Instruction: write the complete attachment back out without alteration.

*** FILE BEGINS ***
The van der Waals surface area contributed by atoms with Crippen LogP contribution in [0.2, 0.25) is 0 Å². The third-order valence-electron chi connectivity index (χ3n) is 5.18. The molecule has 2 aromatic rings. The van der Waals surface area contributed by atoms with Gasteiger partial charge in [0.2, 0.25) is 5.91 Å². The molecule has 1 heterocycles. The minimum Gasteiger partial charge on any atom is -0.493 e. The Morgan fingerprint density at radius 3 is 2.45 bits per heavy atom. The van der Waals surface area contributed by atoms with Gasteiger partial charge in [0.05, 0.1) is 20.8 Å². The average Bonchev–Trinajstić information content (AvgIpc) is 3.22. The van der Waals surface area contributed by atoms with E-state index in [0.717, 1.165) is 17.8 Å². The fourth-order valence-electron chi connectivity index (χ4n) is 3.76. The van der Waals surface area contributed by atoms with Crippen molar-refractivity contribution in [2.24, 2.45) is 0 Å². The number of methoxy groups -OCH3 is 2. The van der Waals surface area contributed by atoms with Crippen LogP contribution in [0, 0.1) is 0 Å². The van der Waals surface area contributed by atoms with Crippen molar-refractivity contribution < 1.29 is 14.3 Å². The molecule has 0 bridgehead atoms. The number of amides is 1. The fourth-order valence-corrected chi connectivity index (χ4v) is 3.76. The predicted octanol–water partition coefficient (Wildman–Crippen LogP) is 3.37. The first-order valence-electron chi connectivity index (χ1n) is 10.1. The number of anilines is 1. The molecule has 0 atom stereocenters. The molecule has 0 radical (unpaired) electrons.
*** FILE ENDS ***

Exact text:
The van der Waals surface area contributed by atoms with Crippen LogP contribution in [0.2, 0.25) is 0 Å². The third-order valence-electron chi connectivity index (χ3n) is 5.18. The molecule has 2 aromatic rings. The van der Waals surface area contributed by atoms with Gasteiger partial charge in [0.2, 0.25) is 5.91 Å². The molecule has 1 heterocycles. The minimum Gasteiger partial charge on any atom is -0.493 e. The Morgan fingerprint density at radius 3 is 2.45 bits per heavy atom. The van der Waals surface area contributed by atoms with Gasteiger partial charge in [0.05, 0.1) is 20.8 Å². The average Bonchev–Trinajstić information content (AvgIpc) is 3.22. The van der Waals surface area contributed by atoms with E-state index in [0.717, 1.165) is 17.8 Å². The fourth-order valence-electron chi connectivity index (χ4n) is 3.76. The van der Waals surface area contributed by atoms with Crippen molar-refractivity contribution in [2.24, 2.45) is 0 Å². The number of methoxy groups -OCH3 is 2. The van der Waals surface area contributed by atoms with Crippen LogP contribution in [0, 0.1) is 0 Å². The van der Waals surface area contributed by atoms with Crippen molar-refractivity contribution < 1.29 is 14.3 Å². The molecule has 0 bridgehead atoms. The number of amides is 1. The fourth-order valence-corrected chi connectivity index (χ4v) is 3.76. The predicted octanol–water partition coefficient (Wildman–Crippen LogP) is 3.37. The first-order valence-electron chi connectivity index (χ1n) is 10.1. The number of anilines is 1. The molecule has 0 atom stereocenters. The molecule has 0 radical (unpaired) electrons.